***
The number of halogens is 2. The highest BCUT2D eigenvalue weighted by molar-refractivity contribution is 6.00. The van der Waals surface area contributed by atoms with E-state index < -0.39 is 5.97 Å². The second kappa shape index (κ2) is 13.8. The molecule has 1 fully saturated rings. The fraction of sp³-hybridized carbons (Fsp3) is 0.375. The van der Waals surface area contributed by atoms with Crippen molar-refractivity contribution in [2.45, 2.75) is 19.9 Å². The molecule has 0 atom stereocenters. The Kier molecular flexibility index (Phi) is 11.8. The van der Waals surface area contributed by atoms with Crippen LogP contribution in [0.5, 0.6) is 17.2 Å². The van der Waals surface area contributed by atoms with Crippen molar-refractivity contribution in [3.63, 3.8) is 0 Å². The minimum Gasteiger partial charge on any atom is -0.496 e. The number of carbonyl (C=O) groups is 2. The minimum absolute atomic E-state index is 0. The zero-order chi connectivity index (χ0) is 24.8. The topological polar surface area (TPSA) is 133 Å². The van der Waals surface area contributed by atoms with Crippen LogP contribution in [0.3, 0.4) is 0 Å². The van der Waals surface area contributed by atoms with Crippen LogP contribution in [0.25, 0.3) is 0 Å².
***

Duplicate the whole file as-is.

The number of halogens is 2. The highest BCUT2D eigenvalue weighted by molar-refractivity contribution is 6.00. The van der Waals surface area contributed by atoms with E-state index < -0.39 is 5.97 Å². The second kappa shape index (κ2) is 13.8. The molecule has 1 fully saturated rings. The fraction of sp³-hybridized carbons (Fsp3) is 0.375. The van der Waals surface area contributed by atoms with Crippen molar-refractivity contribution in [2.45, 2.75) is 19.9 Å². The molecule has 0 atom stereocenters. The Kier molecular flexibility index (Phi) is 11.8. The van der Waals surface area contributed by atoms with Crippen LogP contribution in [0.5, 0.6) is 17.2 Å². The van der Waals surface area contributed by atoms with Crippen molar-refractivity contribution in [3.63, 3.8) is 0 Å². The minimum Gasteiger partial charge on any atom is -0.496 e. The number of carbonyl (C=O) groups is 2. The minimum absolute atomic E-state index is 0. The zero-order chi connectivity index (χ0) is 24.8. The topological polar surface area (TPSA) is 133 Å². The van der Waals surface area contributed by atoms with Crippen LogP contribution in [0.3, 0.4) is 0 Å². The van der Waals surface area contributed by atoms with Crippen LogP contribution in [0.25, 0.3) is 0 Å².